This cut 2009-10 salary for the Kings, as Brown would have been under contract. The Kings would push McCants out the door when he reached free agency a couple of months later. A strictly financial deal.

A conditional second-round pick that would never be conveyed for Will Solomon and cash
The Sam Cassell deal writ small. Solomon lasted only a couple of weeks with the Kings. A strictly financial deal.

John Salmons and Brad Miller for Andres Nocioni, Drew Gooden, Michael Ruffin, Cedric Simmons and -- you guessed it -- cash
This was the fire sale, the Bibby trade Part 2. Salmons, remember, was having the best season of his career; he'd go on to be brilliant for Chicago and a season later for Milwaukee. That would earn him a fat five-year contract that somehow we still got stuck with. I get mad every time I think about this bizarre turn of events.

Gooden was the only decent player the Kings got in the deal, and he was waived after one game as a favor to his agent. (Swell!) Nocioni had the worst contract in the trade -- seriously! -- and Ruffin and Simmons were totally expendable and without value. In fact, the fifth deal was ...

Michael Ruffin for Ike Diogu
Diogu actually wasn't bad ... once he finally got a chance with two games left in the season. (Natting hell, man.) He became a free agent, signed with New Orleans, got injured and was never heard from again. His visage still pops up in the comments from time to time for some reason completely beyond my understanding.

These were the moves of a desperate general manager running a desperate franchise. The fact that the deal with the Bulls cut the Kings' 2008-09 and 2009-10 salary structure but actually boosted the 2010-11 and 2011-12 figures -- during a fricking rebuild! -- is still sort of amazing. As predicted, Nocioni was a veritable disaster. Thankfully, the club was able to trade him again in 2010 to free up cap space ... that would go unused. Hell, man.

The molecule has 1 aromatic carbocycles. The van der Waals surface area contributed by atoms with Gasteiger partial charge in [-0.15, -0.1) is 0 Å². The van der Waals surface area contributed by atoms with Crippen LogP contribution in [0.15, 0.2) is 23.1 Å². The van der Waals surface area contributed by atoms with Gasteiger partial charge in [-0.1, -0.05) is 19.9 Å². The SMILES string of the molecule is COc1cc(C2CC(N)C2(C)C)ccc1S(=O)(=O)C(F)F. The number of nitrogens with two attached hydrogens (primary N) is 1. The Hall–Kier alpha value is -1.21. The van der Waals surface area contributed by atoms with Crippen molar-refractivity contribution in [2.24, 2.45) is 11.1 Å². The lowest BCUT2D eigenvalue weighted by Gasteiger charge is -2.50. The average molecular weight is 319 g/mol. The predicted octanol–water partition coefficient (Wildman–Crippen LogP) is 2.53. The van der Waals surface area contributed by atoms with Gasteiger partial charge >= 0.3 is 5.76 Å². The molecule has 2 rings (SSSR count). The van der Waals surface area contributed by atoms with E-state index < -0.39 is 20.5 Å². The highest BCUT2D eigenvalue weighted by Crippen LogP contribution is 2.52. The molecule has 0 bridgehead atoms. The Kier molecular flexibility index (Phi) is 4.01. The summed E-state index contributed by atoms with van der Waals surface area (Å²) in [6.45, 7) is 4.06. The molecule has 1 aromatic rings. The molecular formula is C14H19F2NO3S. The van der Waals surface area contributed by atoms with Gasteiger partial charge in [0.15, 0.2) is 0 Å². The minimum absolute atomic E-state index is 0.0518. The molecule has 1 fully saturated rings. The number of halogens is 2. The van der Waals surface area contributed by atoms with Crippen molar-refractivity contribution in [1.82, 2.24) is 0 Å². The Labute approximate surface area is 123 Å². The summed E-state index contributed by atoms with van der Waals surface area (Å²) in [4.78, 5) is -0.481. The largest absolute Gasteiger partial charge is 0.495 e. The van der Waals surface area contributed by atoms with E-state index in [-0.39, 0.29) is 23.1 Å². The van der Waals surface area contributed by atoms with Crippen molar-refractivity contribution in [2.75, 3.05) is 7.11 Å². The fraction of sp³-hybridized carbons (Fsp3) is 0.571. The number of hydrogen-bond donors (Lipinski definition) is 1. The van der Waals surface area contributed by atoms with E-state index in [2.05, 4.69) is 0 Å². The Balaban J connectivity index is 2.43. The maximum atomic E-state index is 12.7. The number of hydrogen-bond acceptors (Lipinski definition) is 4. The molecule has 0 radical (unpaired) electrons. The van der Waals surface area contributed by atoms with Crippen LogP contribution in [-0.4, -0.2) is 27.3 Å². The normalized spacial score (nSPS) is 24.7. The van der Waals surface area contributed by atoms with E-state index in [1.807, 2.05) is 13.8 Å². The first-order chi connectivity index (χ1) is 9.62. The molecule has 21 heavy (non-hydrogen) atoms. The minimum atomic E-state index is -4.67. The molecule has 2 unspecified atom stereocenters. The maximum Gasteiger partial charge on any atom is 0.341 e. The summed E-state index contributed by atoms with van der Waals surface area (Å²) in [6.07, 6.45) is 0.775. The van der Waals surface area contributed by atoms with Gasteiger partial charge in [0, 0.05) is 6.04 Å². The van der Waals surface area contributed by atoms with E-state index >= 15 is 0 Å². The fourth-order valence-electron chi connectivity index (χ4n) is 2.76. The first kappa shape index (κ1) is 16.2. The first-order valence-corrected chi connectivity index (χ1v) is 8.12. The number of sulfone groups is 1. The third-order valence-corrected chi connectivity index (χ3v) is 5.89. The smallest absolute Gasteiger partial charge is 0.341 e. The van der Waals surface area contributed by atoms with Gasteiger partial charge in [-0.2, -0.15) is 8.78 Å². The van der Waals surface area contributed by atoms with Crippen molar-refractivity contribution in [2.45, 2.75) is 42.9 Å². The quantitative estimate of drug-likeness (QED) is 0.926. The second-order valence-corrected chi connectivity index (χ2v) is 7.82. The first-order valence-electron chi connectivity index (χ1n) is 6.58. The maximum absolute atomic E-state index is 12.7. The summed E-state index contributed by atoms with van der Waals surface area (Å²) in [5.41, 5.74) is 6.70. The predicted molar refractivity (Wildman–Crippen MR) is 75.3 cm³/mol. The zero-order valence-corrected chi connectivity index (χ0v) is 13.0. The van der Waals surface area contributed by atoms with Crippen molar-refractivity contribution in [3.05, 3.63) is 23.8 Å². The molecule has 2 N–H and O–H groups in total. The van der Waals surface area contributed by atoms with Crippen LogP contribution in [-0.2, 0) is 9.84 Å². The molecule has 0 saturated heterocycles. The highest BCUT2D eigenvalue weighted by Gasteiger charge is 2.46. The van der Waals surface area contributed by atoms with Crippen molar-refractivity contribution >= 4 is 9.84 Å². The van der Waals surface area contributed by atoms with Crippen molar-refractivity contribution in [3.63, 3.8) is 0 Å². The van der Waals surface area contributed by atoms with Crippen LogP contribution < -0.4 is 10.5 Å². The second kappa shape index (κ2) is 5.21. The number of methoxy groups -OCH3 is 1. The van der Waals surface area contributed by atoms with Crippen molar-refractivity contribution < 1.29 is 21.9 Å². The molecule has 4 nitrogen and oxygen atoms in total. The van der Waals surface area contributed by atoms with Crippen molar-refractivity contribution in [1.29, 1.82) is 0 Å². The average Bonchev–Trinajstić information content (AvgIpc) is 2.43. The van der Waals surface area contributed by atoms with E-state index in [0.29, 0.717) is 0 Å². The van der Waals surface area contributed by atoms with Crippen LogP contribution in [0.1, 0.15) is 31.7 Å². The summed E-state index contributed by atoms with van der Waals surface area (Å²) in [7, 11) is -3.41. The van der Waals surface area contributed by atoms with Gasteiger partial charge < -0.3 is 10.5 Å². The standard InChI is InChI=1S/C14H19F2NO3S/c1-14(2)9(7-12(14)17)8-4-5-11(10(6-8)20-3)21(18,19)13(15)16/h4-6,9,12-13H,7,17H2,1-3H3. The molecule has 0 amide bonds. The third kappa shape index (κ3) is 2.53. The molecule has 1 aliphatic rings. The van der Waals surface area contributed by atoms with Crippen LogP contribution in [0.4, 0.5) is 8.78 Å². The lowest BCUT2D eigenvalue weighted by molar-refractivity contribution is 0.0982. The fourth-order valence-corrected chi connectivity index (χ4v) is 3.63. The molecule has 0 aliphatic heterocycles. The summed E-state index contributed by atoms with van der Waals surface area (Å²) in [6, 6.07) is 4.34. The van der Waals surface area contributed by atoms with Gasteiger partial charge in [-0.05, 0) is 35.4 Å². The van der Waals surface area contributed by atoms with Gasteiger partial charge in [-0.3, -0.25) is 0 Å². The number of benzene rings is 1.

If you're keeping score, the Kings traded Bibby, Salmons and Miller over two trade deadlines, and got zero prospects, first-round picks or usable starters out of it.

The Kings' core was now Spencer Hawes and Jason Thompson up front and Beno Udrih and Kevin Martin in the backcourt. Welp.


The Kings had finally picked up an impact player in the draft -- Tyreke Evans. One problem: it did not appear to many observers that he and Martin were compatible (despite the front office insisting repeatedly all summer that Martin wanted the team to take Evans and that they would form an imposing, huge backcourt). The team had a nice stretch when Martin was out, brilliant new coach Paul Westphal hitched his wagon to Reke's star and Martin's name began appearing on Hoopshype once he returned from injury in January. In February, Petrie pulled the trigger. After picking up Hilton Armstrong in January in a Hornets' cap dump, the Kings sent Armstrong, Martin and Sergio Rodriguez to the Rockets, receiving back Carl Landry, Joey Dorsey and Larry Hughes.

Hughes didn't report and was mercifully waived. Dorsey lasted a few weeks before Westphal had him waived due to immaturity. Landry came in as a starter next to Hawes and Thompson -- depending on Westphal's mood (/chest bump) -- and did pretty well. The next season would be a different story.

What kills me about this deal: Houston got the best player (Martin) and the only draft pick to change hands (New York's 2012 first-round pick, which looks like it will be right about No. 15). The reason that Houston got that pick? Because it took on Jared Jeffries, who had salary on the books for 2010-11. The Knicks needed to clear cap space for their run at LeBron. The Rockets set a price to help: Tracy McGrady's expiring contract for Jeffries, but New York has to throw in a 2011 pick swap, the 2012 first and Jordan Hill.

Why the Kings -- not even close to being contenders for any of 2010's top 25 free agents -- weren't involved in similar deals is a source of great consternation. How do you have valuable cap space, trade a young top-10 scorer with great efficiency and get only a back-up power forward in return? Even though Petrie had a win in flipping Landry a year later (see below), that doesn't excuse a truly abysmal performance at the 2010 deadline. It makes the 2008 and 2009 deals look like Richmond for Webber. (OK, not quite.)


The Kings made two deals at the 2011 deadline, taking on Marquis Daniels in another Boston cap dump (netting cash, way to use that cap space as an asset to actually grow the team!) and swapping Landry for Marcus Thornton and cash. This proved to be Petrie's best deal since ... gosh, since Peja for Artest? Thornton isn't perfect, and he got paid plenty as a restricted free agent months after the swap, but he's the first legit core player under the age of 25 that Petrie has traded for since Mike Bibby in 2002. There's hope yet!


Well, we think there's hope yet. We hope there's hope yet. It should be an interesting week as the Kings are in position to use cap space as an asset, something they have failed to do over the past five trade deadlines. Stay tuned.